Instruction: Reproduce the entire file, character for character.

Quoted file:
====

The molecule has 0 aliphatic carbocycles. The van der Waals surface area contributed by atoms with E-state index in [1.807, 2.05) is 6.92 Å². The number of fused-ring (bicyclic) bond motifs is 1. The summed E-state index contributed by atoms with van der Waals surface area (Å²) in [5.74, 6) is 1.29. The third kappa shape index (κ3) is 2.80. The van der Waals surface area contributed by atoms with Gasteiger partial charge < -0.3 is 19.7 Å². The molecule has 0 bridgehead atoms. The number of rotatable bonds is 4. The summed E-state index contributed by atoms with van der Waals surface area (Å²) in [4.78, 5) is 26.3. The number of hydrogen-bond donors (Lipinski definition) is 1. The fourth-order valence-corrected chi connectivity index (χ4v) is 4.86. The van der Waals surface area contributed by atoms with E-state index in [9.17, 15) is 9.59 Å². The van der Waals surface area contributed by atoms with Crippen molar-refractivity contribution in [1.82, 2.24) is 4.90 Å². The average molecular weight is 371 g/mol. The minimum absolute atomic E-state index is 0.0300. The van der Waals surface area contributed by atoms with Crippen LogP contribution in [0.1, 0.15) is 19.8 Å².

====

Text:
The molecule has 0 aliphatic carbocycles. The van der Waals surface area contributed by atoms with E-state index in [1.807, 2.05) is 6.92 Å². The number of fused-ring (bicyclic) bond motifs is 1. The summed E-state index contributed by atoms with van der Waals surface area (Å²) in [5.74, 6) is 1.29. The third kappa shape index (κ3) is 2.80. The van der Waals surface area contributed by atoms with Gasteiger partial charge < -0.3 is 19.7 Å². The molecule has 0 bridgehead atoms. The number of rotatable bonds is 4. The summed E-state index contributed by atoms with van der Waals surface area (Å²) in [4.78, 5) is 26.3. The number of hydrogen-bond donors (Lipinski definition) is 1. The fourth-order valence-corrected chi connectivity index (χ4v) is 4.86. The van der Waals surface area contributed by atoms with E-state index in [9.17, 15) is 9.59 Å². The van der Waals surface area contributed by atoms with Crippen molar-refractivity contribution in [1.82, 2.24) is 4.90 Å². The average molecular weight is 371 g/mol. The minimum absolute atomic E-state index is 0.0300. The van der Waals surface area contributed by atoms with Crippen LogP contribution in [0.1, 0.15) is 19.8 Å².